BVR-X courses embody the non-linear, interdisciplinary nature of teaching and learning at Beaver. They allow students to delve deeper into the inquiry process, grapple with authentic and complex questions, and to consider the interrelationships of these issues.
BVR-X courses not only draw from different disciplines but also from a variety of fields like technology, media, entrepreneurship, science, art, and design.

In addition to the courses listed below, you can also find courses with the BVR-X designation within other subjects.

To graduate, a typical Beaver Upper School student will take 45 elective credits (9 one-term elective courses), these courses count towards those electives credits.

Data Analysis and Coding Lab

Did you know that the average person generates 1.7 megabytes of information or that it would take 181 million years to download all the data from the internet? Data drives our world but most of us don’t understand what it means, why we need it, and how it works. In this self-paced course, you will complete a variety of interest-based projects that deepen your understanding of coding and data analysis. Through examining real-world case studies from healthcare to social media and from education to culture, you will explore different types of data, identify biases, and apply your data literacy and coding skills to communicate and deconstruct underlying messages. You will be better equipped to be critical consumers of information, read your “data world,” and make informed decisions about your personal life. This course is open to all students, no prior coding knowledge required.

Entrepreneurship with a Purpose

Can entrepreneurship be the response to local and global challenges? Can it serve a purpose beyond being just a money-making endeavor? In this class, you will learn about how businesses are created and why some thrive and others fail. You will also design ideas to start your own business with empathy and a purpose in mind; business ideas that can have a meaningful, positive impact on others. This social entrepreneurship course will look at the change-making potential of people to pursue ideas, solutions, philanthropy and advocacy. You will hear from experts; analyze how businesses operate; explore Boston’s thriving entrepreneurship ecosystem; and brainstorm your own startup idea. This class will allow you to present your ideas to investors and organizations that look for purposeful social entrepreneurs to make a difference.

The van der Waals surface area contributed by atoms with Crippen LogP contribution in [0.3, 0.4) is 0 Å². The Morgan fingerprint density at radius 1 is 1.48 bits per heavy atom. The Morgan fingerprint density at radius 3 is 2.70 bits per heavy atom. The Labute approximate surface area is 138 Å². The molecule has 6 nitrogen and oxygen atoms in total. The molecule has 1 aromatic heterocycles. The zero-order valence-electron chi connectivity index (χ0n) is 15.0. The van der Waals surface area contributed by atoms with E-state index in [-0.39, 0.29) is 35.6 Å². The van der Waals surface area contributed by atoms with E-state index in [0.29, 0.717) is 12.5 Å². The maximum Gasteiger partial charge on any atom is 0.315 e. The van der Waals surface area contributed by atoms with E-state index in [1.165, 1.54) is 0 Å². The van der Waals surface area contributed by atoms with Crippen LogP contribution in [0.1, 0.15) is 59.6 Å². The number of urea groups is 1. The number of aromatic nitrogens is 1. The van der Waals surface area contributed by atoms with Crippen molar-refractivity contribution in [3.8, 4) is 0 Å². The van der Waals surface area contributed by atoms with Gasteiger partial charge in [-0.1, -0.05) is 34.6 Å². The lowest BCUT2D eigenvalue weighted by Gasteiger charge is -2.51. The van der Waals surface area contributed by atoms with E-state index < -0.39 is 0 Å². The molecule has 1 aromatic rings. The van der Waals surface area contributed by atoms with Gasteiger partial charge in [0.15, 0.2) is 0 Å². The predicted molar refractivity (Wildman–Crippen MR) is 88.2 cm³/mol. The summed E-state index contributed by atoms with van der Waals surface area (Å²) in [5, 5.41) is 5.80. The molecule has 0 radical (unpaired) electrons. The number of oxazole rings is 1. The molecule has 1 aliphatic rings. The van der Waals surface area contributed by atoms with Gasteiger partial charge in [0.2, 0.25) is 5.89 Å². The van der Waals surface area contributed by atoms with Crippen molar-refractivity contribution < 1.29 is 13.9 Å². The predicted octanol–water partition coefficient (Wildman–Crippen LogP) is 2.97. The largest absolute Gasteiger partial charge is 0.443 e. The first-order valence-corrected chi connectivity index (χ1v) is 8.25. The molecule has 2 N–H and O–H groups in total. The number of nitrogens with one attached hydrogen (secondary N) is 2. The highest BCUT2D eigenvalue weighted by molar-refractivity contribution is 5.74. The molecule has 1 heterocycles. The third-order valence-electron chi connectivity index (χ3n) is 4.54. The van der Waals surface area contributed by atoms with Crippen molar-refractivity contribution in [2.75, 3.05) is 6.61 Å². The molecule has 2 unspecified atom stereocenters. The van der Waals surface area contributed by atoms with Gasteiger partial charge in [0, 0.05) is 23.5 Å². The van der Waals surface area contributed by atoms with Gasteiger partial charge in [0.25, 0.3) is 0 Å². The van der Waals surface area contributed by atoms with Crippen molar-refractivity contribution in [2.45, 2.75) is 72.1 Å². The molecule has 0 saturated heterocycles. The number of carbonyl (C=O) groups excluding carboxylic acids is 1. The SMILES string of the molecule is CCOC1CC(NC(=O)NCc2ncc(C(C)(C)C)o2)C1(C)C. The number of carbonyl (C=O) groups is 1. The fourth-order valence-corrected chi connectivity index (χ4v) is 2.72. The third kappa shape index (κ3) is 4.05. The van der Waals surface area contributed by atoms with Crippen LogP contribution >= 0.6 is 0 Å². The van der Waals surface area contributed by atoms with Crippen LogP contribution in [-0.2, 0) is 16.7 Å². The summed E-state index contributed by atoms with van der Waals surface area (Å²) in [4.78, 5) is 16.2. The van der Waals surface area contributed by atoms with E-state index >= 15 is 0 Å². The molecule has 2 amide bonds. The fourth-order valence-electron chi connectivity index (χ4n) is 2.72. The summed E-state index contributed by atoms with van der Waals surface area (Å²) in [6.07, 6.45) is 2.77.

Open to Grade Levels: 10, 11, 12

Human Communication

This course will explore the ways that humans communicate, and the ways that this communication affects society. Students will explore a variety of language systems including Sign Language and Braille. The class will discuss historical and current issues of communication such as colonial legacies, the influence of technology, and cultural differences. Students will be asked to think deeply about what it means to communicate, why it’s necessary, and how we do it effectively.

Open to Grade Levels: 10, 11, 12

Intro to Investing

Should you invest in the common stock of Apple Inc. or Exxon Mobil? How do you decide whether to get a car loan or a lease? How do you determine how much a small business is worth? In this course, we will learn about (a) the fundamentals of the stock market, investment vehicles, and basic principles of investing, (b) key aspects of personal finance, including budgeting, credit cards, and investing for retirement, and (c) the time value of money and risk as it applies to analyzing these personal finance questions. Students will learn to create and maintain a diversified portfolio through a virtual stock exchange, and there will be opportunities for research and other projects based on student interest.

Open to Grade Levels: 11, 12 

Leadership and Social Change

Have you ever wondered why and how effective leaders, past and present, take action for social good? This course will explore different psychological theories of what guides or motivates an individual to act when confronted with issues of justice, equity, and humanity. We will look at past and current figures across multiple identities and delve into the societal, cultural, geopolitical landscape which influence and shape an individual’s conscience and actions to benefit their community. Through immersive experiences with the focus on the specific leadership styles, the course aims to determine the concrete and tangible skills social change leaders have relied on to not only implement positive long-term impacts but also, whether they are able to sustain a sense of health and well-being.